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Old 2022-10-14, 03:17   #45
charybdis
 
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Quote:
Originally Posted by R.D. Silverman View Post
Interesting. Was 2,2246M unusually easy? 2,1109+ is 4 digits larger. It should therefore be slightly less than twice as hard. Would this not be less work than 1110 bits of SNFS? [1110 is divisible by 6, 1109 is not]
The polynomial for 2,2246M was indeed very good, but that's still only a ~10% advantage over what we might have expected beforehand.

What surprised me about 2,1109+ was not that GNFS seemed harder than expected but that SNFS seemed easier than expected. I had naively been comparing degree-6 GNFS polys with degree-6 SNFS polys using the msieve Murphy-E score, which uses values for the sieve region and factor base bound that are far too small for a job this size. It was not at all hard to find a GNFS poly that beat the msieve E-score of the SNFS poly. However, the SNFS poly sieved much faster. I then used CADO to produce Murphy-E scores with more realistic parameters and this correctly showed the SNFS poly as the clear winner.

Let's see how 2,1091+ goes with 35-bit large primes. 2,1109+ is 5 digits larger so maybe 60% more difficult?
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Old 2022-10-16, 15:50   #46
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2,1091+ sieving has begun. Think I'll turn on my machine to at least make a small contribution to this effort.
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Old 2022-11-02, 20:25   #47
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2,2390L is done. Approximately 3.8 billion raw relations yielded 2.4 billion unique relations. These produced a 96.4M matrix, which took about 55 hours to solve on four nVidia A100's. The factors were found on the 18th (!) dependency after 58.5 hours. Of these, 11 dependencies failed because of the "bad" algebraic polynomial and 6 simply failed to find the factors.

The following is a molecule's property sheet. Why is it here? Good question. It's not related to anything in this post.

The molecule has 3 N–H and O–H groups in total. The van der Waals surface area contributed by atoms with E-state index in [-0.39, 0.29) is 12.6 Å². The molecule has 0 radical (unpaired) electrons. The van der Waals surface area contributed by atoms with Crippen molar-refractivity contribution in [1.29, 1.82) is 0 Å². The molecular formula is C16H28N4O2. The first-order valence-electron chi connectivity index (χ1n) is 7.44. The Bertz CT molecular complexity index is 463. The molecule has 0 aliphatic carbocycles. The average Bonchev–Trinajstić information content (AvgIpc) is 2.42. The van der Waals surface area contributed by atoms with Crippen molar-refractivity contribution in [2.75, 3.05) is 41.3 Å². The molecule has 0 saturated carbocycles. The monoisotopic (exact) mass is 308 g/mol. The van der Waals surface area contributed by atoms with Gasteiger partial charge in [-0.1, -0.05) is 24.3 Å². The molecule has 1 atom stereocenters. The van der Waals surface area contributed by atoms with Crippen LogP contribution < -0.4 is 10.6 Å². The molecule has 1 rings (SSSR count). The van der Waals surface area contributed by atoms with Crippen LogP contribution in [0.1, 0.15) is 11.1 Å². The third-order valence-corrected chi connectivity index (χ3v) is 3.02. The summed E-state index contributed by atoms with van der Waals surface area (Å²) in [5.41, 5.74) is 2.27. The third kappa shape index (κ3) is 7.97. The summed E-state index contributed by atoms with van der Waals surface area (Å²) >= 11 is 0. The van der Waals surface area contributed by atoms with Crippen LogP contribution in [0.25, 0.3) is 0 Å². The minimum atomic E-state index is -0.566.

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Old 2022-11-02, 22:21   #48
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For 2,1091+ how high will we be going for the Q range, 5000M? We are very close to the 2000M, did turn on my laptop ( you might have noticed a mini tiny peak, sorry about the server shake) and each wu now takes longer to be processed.
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Old 2022-11-02, 22:55   #49
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Quote:
Originally Posted by pinhodecarlos View Post
For 2,1091+ how high will we be going for the Q range, 5000M?
Somewhere between 3B and 4B. Not sure where yet. Depends on how fast the sieving drops off.
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Old 2022-11-02, 23:03   #50
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Quote:
Originally Posted by frmky View Post
Somewhere between 3B and 4B. Not sure where yet. Depends on how fast the sieving drops off.

Sorry, you mean yield per special Q range, right? TIA.
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Old 2022-11-02, 23:56   #51
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Exactly.
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Old 2022-11-03, 19:34   #52
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Quote:
Originally Posted by frmky View Post
Somewhere between 3B and 4B. Not sure where yet. Depends on how fast the sieving drops off.

In general, if the yield per q drops off too rapidly, it usually means that the factor bases are too small.
[I'm not suggesting that this is the case here].
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Old 2022-11-03, 21:24   #53
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Quote:
Originally Posted by R.D. Silverman View Post
In general, if the yield per q drops off too rapidly, it usually means that the factor bases are too small.
[I'm not suggesting that this is the case here].
That most definitely is the case here. I make the factor bases smaller than optimal to keep memory use under 1GB/core. This is a hard limit for numerous contributors to the project.
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Old 2022-11-09, 10:41   #54
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Quote:
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I believe that Greg will agree with the following......

Too big for NFS@Home. He has said SNFS 330/GNFS 225 is the limit. This places even 2,1097+
and 2, 2194L or M out of reach.




Yes. Add it to the Gang of 31 [will be 32]. Several efforts could not get a sufficiently good polynomial to do it by
GNFS (even though it is at the stated size limit) and is clearly too big via SNFS.

NFS@Home had to hit a ceiling sooner or later. C'est la vie.
The gang of 32 just became the gang of 31 again. Greg queued 2,1097+.......
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Old 2022-11-13, 07:10   #55
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Greg, did you manage to get 2,1091+ into LA stage?
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